Hippo Territories and Mating

Harem’s and Bulls

©Robert Hofmeyr
Hippos practice a harem system where bulls occupy well-defended territories that contain nursery herds of females and their young. Pods of hippo can range from 2-200 animals but typically contain 7-15. Bulls are especially grumpy and do not tolerate one another and often even young bulls are slashed on the head and shoulders with their sharp teeth. Dominant bulls typically display their status through wide-mouth yawns that exhibit their formidable canine teeth – instruments of defence not feeding.

These are continually sharpened by abrasion with the pair on the opposite jaw and can easily penetrate the 6 cm thick hide of a contender and do some serious damage to him. Only the most serious opponents will engage in combat as this can lead to death. Usually, they signal their disapproval of one another with showers of dung sent scattering by a paddled tail-action. Territories are marked on land in this way too, especially favoured pathways leading from the water.

The iconic and impressive honking of hippo bulls serves to advertise territory and ward off would-be intruders. Hippos do however produce other sounds from growls to grunts to squeals. These probably fulfil an array of social uses.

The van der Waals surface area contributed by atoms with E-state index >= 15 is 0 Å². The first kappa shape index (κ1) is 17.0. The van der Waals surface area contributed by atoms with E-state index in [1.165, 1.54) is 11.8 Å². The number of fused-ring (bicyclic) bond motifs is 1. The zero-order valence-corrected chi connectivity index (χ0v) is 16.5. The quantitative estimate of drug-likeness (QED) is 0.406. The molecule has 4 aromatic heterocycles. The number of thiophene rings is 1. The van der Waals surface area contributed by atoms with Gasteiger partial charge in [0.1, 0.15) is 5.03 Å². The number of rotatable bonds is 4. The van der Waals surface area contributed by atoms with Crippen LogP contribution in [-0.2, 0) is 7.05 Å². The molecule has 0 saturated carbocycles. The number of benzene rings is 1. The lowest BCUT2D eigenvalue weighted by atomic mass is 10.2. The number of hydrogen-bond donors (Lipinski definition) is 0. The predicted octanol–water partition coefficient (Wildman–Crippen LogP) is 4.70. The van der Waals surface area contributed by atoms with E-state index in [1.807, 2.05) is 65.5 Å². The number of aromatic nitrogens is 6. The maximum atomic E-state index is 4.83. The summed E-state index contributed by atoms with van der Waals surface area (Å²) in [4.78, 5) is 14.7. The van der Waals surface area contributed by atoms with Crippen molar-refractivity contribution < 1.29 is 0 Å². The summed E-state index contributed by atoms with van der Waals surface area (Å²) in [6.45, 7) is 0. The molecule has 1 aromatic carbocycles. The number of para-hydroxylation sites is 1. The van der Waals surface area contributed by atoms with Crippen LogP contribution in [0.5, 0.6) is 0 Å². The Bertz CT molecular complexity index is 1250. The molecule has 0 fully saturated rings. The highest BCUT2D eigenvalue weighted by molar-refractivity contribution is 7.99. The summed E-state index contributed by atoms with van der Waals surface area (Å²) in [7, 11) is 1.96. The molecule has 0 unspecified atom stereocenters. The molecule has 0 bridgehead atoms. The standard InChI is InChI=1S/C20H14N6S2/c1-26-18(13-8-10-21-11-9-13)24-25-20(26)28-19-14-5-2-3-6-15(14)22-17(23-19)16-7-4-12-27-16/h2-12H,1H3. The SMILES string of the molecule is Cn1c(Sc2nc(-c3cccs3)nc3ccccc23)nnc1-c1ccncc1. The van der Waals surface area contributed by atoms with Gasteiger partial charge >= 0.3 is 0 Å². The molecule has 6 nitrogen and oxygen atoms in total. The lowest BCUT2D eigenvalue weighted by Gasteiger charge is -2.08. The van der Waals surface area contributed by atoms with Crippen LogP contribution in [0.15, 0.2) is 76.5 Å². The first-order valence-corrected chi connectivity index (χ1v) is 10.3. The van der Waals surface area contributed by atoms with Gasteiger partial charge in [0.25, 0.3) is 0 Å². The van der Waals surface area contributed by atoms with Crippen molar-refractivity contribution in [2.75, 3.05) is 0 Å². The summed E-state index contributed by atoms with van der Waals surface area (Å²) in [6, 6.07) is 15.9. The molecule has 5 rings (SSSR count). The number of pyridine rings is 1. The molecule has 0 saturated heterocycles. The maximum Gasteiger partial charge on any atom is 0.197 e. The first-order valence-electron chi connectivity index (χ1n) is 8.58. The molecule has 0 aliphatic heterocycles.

Courtship?

©Shem Compion
Hippo bulls have little tact when it comes to mating. There is no courtship ritual to speak of and the male will simply locate an oestrus female by parading through the pod smelling their rear ends. A female on heat is then chased into the water where the bull will force her prostrate even snapping at her should she come up for breath!

Calves are born in the water albeit shallow enough so it doesn’t have to swim to breath. They are able to walk and swim within minutes. They suckle underwater, which is made possible by the folding ears and closing nostrils that also allow them not to drown when submerged normally. The calf pinches the female’s teat between its tongue and the palate of its mouth. Females are fiercely protective of their babies even against other hippos including the bull.

Hippos have enormous, powerful muzzles that can stretch wide open. Their lower canines are modified into huge tusks that grow continuously and may reach 30-50 cm long. A hippo will defend itself and it’s young with these well-adapted weapons and is well able to bite a 3 m crocodile in half.

By Megan Emmett